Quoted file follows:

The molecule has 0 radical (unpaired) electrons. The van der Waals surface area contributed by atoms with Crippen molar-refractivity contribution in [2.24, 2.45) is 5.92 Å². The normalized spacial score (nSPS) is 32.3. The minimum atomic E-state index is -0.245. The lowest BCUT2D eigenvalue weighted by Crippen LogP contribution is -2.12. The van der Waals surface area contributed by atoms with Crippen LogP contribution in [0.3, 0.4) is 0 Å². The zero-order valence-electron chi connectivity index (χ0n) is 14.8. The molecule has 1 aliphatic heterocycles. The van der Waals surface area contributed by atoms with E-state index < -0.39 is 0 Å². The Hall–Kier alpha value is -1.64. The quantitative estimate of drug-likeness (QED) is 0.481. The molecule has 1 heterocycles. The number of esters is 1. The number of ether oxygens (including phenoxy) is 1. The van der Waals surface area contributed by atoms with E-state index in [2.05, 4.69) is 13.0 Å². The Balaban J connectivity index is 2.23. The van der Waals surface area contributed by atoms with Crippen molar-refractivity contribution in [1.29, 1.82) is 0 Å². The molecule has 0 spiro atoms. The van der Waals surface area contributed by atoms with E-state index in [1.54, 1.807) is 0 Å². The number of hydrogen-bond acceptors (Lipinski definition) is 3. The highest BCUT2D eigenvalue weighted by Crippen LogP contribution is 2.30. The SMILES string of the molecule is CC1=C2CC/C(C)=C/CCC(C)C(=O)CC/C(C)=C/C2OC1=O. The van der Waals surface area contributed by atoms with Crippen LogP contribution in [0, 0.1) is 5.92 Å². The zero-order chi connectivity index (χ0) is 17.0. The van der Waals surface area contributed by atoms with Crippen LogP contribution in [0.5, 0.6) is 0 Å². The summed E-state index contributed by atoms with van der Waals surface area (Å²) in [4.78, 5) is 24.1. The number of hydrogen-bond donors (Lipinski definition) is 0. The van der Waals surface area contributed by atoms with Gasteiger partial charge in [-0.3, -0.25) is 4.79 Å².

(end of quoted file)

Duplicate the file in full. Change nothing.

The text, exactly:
The molecule has 0 radical (unpaired) electrons. The van der Waals surface area contributed by atoms with Crippen molar-refractivity contribution in [2.24, 2.45) is 5.92 Å². The normalized spacial score (nSPS) is 32.3. The minimum atomic E-state index is -0.245. The lowest BCUT2D eigenvalue weighted by Crippen LogP contribution is -2.12. The van der Waals surface area contributed by atoms with Crippen LogP contribution in [0.3, 0.4) is 0 Å². The zero-order valence-electron chi connectivity index (χ0n) is 14.8. The molecule has 1 aliphatic heterocycles. The van der Waals surface area contributed by atoms with E-state index < -0.39 is 0 Å². The Hall–Kier alpha value is -1.64. The quantitative estimate of drug-likeness (QED) is 0.481. The molecule has 1 heterocycles. The number of esters is 1. The number of ether oxygens (including phenoxy) is 1. The van der Waals surface area contributed by atoms with E-state index in [2.05, 4.69) is 13.0 Å². The Balaban J connectivity index is 2.23. The van der Waals surface area contributed by atoms with Crippen molar-refractivity contribution in [1.29, 1.82) is 0 Å². The molecule has 0 spiro atoms. The van der Waals surface area contributed by atoms with E-state index in [1.54, 1.807) is 0 Å². The number of hydrogen-bond acceptors (Lipinski definition) is 3. The highest BCUT2D eigenvalue weighted by Crippen LogP contribution is 2.30. The SMILES string of the molecule is CC1=C2CC/C(C)=C/CCC(C)C(=O)CC/C(C)=C/C2OC1=O. The van der Waals surface area contributed by atoms with Crippen LogP contribution in [0, 0.1) is 5.92 Å². The zero-order chi connectivity index (χ0) is 17.0. The van der Waals surface area contributed by atoms with Crippen LogP contribution in [0.5, 0.6) is 0 Å². The summed E-state index contributed by atoms with van der Waals surface area (Å²) in [4.78, 5) is 24.1. The number of hydrogen-bond donors (Lipinski definition) is 0. The van der Waals surface area contributed by atoms with Gasteiger partial charge in [-0.3, -0.25) is 4.79 Å².